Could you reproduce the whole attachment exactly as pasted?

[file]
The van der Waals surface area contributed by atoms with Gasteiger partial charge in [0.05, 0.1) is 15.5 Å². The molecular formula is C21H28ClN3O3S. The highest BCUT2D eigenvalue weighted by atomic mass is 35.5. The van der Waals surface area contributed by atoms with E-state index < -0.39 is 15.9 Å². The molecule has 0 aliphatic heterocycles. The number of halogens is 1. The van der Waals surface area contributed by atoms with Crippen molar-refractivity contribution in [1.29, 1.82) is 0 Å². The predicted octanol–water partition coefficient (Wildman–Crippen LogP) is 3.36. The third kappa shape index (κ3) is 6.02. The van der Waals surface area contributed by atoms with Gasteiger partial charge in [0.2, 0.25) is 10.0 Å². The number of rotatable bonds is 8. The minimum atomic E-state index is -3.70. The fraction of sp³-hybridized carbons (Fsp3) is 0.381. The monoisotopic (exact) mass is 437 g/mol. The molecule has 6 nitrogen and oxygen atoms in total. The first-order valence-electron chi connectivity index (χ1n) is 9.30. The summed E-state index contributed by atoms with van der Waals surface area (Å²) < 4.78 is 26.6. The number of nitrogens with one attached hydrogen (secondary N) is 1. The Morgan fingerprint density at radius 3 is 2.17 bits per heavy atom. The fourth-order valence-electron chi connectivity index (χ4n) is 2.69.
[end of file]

The van der Waals surface area contributed by atoms with Gasteiger partial charge in [0.05, 0.1) is 15.5 Å². The molecular formula is C21H28ClN3O3S. The highest BCUT2D eigenvalue weighted by atomic mass is 35.5. The van der Waals surface area contributed by atoms with E-state index < -0.39 is 15.9 Å². The molecule has 0 aliphatic heterocycles. The number of halogens is 1. The van der Waals surface area contributed by atoms with Crippen molar-refractivity contribution in [1.29, 1.82) is 0 Å². The predicted octanol–water partition coefficient (Wildman–Crippen LogP) is 3.36. The third kappa shape index (κ3) is 6.02. The van der Waals surface area contributed by atoms with Gasteiger partial charge in [0.2, 0.25) is 10.0 Å². The number of rotatable bonds is 8. The minimum atomic E-state index is -3.70. The fraction of sp³-hybridized carbons (Fsp3) is 0.381. The monoisotopic (exact) mass is 437 g/mol. The molecule has 6 nitrogen and oxygen atoms in total. The first-order valence-electron chi connectivity index (χ1n) is 9.30. The summed E-state index contributed by atoms with van der Waals surface area (Å²) < 4.78 is 26.6. The number of nitrogens with one attached hydrogen (secondary N) is 1. The Morgan fingerprint density at radius 3 is 2.17 bits per heavy atom. The fourth-order valence-electron chi connectivity index (χ4n) is 2.69.